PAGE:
When Obama played golf with Boehner a few years ago, he was criticized for only playing with him once. But it turns out that wasn't his fault. Boehner told the Naples group they had a "nice" game but he declined a couple of subsequent invitations in order to avoid irritating his "band of renegades" (his description of some of his fellow Republicans).
The exchange with Obama went like this, according to Boehner: "You think it would be too much trouble if we played golf again?" "Yes, Mr. President, I think it would be." To the audience, he added, "You just can't believe the grief I got."
Think about that. The president, trying to cultivate a relationship with the then-House leader, played a round of golf, which couldn't be repeated because House Republicans were outraged.
It's one thing for GOP lawmakers to resist policy compromises with a White House they hold in contempt, but these guys didn't even want Boehner socializing with Obama.
To be sure, part of the problem in a case like this relates to Boehner's weakness: a stronger Speaker would have simply told his members it's just golf and they shouldn't freak out with such ease.
But there's a larger point to the story that the pro-schmooze pundits should pause to appreciate.
Republican U.S. presidential candidate and businessman Donald Trump whispers across to Dr. Ben Carson during a debate held in Milwaukee, Wis., Nov. 10, 2015. (Photo by Jim Young/Reuters)

Trump., Carson blame media for their bogus 9/11 claim

11/25/15 08:00AM

It looked as if Donald Trump's bizarre lie about 9/11 had run its course, but the Republican presidential campaign apparently wants to keep the discussion going a little longer -- even throwing in a conspiratorial twist.
To briefly recap, the GOP frontrunner insists he saw news reports from 9/11 that Trump believes show “thousands and thousands” of Jersey City residents of Middle Eastern descent cheering when the Twin Towers fell. Those reports do not exist, but that hasn't stopped Trump from repeating the claim, over and over again, in recent days.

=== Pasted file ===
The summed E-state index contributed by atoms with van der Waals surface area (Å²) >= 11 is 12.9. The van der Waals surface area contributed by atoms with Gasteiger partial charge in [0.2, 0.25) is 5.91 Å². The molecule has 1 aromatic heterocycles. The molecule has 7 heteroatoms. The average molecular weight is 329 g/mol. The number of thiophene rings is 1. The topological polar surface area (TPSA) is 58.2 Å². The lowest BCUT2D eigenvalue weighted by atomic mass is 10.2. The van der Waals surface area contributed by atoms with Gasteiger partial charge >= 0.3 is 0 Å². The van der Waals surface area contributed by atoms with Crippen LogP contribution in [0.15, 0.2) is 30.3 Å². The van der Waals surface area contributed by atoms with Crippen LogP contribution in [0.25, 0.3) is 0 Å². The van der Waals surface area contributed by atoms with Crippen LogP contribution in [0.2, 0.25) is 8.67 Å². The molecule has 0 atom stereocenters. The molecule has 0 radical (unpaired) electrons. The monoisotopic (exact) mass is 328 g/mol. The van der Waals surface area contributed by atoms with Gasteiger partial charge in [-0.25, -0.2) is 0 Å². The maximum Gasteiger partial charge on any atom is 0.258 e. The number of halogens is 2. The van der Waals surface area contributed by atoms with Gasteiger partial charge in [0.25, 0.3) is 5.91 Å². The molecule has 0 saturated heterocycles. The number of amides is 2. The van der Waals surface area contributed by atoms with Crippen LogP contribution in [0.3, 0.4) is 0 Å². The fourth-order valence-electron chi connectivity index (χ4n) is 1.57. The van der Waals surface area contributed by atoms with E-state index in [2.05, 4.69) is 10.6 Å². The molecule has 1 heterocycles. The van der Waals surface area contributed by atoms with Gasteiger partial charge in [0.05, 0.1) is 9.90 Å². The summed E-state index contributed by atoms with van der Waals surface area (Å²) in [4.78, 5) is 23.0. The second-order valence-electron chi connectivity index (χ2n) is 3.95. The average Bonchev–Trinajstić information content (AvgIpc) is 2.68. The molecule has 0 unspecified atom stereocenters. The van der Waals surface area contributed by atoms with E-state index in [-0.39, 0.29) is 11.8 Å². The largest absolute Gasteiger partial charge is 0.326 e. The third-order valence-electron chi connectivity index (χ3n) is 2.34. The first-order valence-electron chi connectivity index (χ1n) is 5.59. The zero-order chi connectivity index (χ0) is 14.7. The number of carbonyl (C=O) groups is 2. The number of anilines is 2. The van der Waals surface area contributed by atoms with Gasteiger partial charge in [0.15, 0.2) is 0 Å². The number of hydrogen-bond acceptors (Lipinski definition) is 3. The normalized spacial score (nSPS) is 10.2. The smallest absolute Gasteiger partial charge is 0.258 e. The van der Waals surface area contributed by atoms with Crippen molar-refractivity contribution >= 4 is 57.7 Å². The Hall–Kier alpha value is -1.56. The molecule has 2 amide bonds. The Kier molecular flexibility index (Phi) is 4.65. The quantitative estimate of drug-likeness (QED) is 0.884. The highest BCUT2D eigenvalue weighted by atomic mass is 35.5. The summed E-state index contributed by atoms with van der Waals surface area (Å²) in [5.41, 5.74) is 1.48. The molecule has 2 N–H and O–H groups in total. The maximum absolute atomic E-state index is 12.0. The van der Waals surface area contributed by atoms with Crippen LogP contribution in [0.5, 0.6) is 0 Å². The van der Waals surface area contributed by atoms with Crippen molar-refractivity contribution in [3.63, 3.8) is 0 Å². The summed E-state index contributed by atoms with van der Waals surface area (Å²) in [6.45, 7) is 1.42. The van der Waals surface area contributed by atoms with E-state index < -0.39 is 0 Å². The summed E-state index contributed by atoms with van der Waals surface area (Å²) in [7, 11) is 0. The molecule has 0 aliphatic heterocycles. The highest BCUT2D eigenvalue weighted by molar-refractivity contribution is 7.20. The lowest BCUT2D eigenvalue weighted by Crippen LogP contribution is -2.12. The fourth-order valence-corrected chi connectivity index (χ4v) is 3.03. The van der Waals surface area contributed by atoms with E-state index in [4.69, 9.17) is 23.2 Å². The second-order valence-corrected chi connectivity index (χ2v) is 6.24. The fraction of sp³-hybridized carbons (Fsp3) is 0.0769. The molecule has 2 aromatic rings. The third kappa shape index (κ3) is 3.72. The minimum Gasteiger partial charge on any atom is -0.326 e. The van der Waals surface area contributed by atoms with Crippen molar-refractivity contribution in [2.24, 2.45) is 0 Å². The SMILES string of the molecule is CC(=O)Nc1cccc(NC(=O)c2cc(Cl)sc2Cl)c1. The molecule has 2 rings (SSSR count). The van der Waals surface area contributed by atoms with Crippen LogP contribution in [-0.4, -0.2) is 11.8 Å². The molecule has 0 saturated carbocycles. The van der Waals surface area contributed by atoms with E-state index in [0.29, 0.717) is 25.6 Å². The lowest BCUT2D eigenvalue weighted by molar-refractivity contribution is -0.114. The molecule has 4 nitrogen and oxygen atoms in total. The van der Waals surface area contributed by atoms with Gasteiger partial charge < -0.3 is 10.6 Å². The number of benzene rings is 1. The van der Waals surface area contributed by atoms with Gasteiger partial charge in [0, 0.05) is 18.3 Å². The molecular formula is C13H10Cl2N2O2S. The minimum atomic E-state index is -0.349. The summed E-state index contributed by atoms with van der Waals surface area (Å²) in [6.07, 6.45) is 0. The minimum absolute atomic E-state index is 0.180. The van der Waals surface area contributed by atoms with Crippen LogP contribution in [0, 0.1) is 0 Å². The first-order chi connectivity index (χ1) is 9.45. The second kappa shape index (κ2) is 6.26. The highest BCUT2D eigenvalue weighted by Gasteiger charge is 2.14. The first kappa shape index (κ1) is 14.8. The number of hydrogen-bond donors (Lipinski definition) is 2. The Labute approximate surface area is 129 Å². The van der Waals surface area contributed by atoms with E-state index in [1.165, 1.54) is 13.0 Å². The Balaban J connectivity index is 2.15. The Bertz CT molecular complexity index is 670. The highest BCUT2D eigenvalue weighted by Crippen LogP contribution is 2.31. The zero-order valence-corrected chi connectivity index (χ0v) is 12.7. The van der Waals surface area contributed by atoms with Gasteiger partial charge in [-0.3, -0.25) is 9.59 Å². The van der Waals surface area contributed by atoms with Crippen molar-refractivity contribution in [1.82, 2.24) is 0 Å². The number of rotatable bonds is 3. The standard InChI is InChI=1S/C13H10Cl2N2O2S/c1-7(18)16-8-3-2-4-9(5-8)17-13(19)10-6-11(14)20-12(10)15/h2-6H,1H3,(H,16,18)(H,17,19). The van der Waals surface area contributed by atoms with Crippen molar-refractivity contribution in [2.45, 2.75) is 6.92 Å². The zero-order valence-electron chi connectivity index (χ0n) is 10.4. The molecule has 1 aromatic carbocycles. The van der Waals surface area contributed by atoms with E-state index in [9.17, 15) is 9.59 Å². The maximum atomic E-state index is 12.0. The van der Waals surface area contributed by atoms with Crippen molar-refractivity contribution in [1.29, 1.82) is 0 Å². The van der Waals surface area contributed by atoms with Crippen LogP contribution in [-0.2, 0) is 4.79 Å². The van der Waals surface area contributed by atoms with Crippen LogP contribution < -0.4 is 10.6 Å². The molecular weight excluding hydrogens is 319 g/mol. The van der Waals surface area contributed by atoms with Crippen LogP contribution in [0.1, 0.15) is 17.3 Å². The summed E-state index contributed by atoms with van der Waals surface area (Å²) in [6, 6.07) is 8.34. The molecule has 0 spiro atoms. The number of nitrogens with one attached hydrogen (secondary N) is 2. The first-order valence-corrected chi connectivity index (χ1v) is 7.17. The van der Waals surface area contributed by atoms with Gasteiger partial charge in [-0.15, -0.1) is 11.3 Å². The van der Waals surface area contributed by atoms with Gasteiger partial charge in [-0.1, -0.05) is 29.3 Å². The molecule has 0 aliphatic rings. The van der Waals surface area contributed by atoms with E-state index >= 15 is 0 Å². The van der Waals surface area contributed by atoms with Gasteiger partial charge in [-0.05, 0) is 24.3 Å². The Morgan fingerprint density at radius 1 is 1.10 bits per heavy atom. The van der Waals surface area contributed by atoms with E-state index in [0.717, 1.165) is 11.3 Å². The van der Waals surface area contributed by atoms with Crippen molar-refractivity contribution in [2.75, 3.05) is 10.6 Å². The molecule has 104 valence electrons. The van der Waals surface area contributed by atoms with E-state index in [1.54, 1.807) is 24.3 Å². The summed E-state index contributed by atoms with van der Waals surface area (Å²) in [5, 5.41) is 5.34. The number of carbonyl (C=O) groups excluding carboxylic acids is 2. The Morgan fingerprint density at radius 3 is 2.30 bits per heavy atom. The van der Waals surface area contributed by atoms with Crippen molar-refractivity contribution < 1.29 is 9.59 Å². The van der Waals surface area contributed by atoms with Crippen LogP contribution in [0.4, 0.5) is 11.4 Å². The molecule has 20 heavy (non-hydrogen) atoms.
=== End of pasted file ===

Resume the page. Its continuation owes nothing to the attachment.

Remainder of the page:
Team Trump has had multiple opportunities to walk this back. As TPM noted, it's instead doing the opposite.
Donald Trump’s campaign manager on Tuesday accused the media of coordinating an elaborate conspiracy to deny the billionaire's claim that “thousands and thousands” of New Jersey residents cheered the Sept. 11, 2001 terrorist attacks.
“For the mainstream media to go out and say that this didn’t happen is just factually inaccurate,” Trump campaign manager Corey Lewandowski said in an interview with Breitbart News. “We know it happened.”
Right Wing Watch posted the audio of Lewandowski's comments, in which he pretends fiction is fact.
Trump's special counsel, Michael Cohen, added on CNN yesterday that his client's numbers may be off, but that shouldn't matter. "Whether it’s 'thousands and thousands' or a thousand people or even just one person, it's irrelevant," he argued, adding, "What's important is that there are bad people among us."
Except, that doesn't make any sense. Trump has argued, repeatedly, that he saw video footage of thousands of people in New Jersey celebrating a devastating terrorist attack. Now his lawyer is saying it could have been one guy and we shouldn't be too picky about the details, while his campaign manager continues to insist the imaginary video exists, even if no one can find it, and this is all part of a conspiracy to help elect an "establishment candidate," who'll be "controlled by the special interests.”